The Deuterocanonical books were not included in Protestant Bibles during the 19th century

  • Bible sent to Madagascar by The British Bible Society during the persecution (1835) and hidden in th © Bibl. de la Société Biblique britannique et étrangère

The Deuterocanonical books were books in the Old Testament written in Greek and do not form part of the Jewish canon. They can be found in the Greek version of the Old Testament, the Septuagint. They were only accepted in the Catholic canon in the 16th century, during the Council of Trent – (in Greek “deuteros” means second and in French the Apocrypha is described as “les livres deuterocanoniques”).The Reformers considered the Apocrypha to be of interest, but not necessarily the Word of God. When the 16th century Protestants translated the Bible, they placed these books at the end, after the Book of Revelation and classified them as the “Apocrypha”, which means “hidden”.

In the 19th century the Bible Societies’ aim was to distribute as many copies of the Bible as possible at the lowest possible price. Cost was one reason why the British Bible Society eventually omitted the Apocrypha from their Bibles in 1826. The other reason was that the Revivalists thought that only God’s Word should be in the Bible and nothing else. As this Society distributed the most Bibles at the time, in spite of opposition from the Paris Bible Society, the Apocrypha came to be omitted more and more from Protestant Bibles during the course of the 19th century.

The Second Vatican Council : a turning point in the 20th century

  • Rome, Basilica of St. Peter, Vatican Council II © Fédération Protestante de France

At first the Roman Catholic Church welcomed this new enthusiasm for distributing Bibles. In Germany, bishops and priests supported the setting up of the Central Bible Society of Prussia. However, Rome soon began to criticise the movement. In 1824 Pope Leo XI attacked the British Bible Society who “endeavoured, at all cost,s to translate Holy Scripture into every native language and distorted it at the same time”. A decree was issued in 1864 attackingthe British Bible Societies, calling them “socialists, communists and secret societies”.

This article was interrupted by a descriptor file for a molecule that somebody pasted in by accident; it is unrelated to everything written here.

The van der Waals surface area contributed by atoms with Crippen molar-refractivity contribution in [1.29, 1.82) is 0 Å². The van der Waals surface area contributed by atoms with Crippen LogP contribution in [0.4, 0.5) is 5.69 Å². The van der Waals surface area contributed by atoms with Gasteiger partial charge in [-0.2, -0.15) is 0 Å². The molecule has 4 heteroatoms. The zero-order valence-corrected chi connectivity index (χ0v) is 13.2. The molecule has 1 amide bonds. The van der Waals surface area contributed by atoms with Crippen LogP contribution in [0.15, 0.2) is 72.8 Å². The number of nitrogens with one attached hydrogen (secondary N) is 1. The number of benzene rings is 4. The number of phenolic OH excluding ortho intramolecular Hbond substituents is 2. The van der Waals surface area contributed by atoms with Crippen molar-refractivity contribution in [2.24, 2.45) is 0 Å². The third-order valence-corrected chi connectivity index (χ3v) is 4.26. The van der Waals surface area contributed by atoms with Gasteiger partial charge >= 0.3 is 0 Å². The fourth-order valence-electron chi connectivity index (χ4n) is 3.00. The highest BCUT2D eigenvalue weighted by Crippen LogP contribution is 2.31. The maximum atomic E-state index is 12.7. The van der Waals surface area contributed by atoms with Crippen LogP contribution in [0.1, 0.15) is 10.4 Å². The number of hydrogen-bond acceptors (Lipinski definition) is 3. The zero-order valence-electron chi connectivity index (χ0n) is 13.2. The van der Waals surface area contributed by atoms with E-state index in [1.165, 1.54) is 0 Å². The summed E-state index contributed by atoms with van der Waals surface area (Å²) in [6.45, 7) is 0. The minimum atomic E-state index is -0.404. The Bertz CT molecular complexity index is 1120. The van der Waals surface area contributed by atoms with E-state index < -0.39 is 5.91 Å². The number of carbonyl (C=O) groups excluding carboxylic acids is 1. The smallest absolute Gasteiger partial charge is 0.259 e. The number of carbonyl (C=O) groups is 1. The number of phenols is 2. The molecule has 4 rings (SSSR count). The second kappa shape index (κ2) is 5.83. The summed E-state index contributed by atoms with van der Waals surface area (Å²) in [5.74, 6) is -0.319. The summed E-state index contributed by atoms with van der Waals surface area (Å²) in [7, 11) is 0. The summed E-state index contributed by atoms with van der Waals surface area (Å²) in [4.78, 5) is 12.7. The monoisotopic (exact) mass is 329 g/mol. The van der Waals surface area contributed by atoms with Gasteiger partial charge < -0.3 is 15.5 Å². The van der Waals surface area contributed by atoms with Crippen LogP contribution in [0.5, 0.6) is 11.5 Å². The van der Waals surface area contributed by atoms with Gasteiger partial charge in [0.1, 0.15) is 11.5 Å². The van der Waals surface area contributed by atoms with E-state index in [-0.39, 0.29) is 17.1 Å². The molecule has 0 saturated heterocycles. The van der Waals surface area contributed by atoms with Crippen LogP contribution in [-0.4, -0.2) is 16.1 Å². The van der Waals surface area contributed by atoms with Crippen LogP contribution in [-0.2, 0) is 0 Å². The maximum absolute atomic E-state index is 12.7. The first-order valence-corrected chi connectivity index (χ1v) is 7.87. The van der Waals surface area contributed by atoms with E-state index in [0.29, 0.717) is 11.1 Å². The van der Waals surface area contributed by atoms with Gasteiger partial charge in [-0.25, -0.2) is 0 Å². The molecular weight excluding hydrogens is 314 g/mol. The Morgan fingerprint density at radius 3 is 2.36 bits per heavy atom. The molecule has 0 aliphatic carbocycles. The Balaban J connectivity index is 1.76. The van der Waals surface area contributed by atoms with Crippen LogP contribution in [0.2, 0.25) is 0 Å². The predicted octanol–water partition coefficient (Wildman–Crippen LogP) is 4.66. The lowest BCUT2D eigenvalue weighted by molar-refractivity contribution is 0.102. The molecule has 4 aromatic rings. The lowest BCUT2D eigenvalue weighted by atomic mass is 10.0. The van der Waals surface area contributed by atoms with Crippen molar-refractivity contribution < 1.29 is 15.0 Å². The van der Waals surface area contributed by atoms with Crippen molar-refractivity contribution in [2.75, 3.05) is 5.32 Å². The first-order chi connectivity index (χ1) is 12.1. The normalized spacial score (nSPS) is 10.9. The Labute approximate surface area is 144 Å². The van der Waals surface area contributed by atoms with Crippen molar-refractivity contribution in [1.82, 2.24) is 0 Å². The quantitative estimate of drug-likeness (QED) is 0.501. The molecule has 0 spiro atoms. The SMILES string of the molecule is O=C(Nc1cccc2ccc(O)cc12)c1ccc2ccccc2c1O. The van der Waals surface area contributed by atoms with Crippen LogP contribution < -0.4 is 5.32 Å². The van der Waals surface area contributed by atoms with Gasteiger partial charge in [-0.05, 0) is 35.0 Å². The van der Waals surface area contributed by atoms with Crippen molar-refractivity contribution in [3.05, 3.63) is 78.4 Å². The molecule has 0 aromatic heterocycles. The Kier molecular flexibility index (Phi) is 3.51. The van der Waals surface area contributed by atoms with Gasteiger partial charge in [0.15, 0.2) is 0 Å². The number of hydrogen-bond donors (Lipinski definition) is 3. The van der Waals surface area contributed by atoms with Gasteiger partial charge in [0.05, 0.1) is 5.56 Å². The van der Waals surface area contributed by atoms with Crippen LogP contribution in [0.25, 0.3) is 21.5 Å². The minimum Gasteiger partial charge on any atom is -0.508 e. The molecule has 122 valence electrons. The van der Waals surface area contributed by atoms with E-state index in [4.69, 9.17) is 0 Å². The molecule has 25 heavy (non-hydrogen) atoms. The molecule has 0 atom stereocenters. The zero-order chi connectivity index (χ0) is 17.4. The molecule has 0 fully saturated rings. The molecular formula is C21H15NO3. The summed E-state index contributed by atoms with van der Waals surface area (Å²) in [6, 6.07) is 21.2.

Nevertheless, a century later Vatican II issued an encyclical, Dei verbum, encouraging Bible reading, which up to then had been considered as “Protestant” and it advocated collaboration with the “separated brothers” to produce Bibles which were acceptable to all. A joint document, with translation guidelines, was issued by the Roman Catholic Church and the Universal Bible Societies.

In 1875, after a period of 15 years spent working together, the TOB, an ecumenical translation of the Bible into French, was produced worldwide for the first time. Protestants and Catholics had, for the first time, both edited The Biblical text, notes and commentary. In 2010 the 6 books of the Apocrypha, which had been used by the Orthodox Church for centuries, were included in the third revision of this translation.

The Bible exhibitions of the Alliance Biblique Française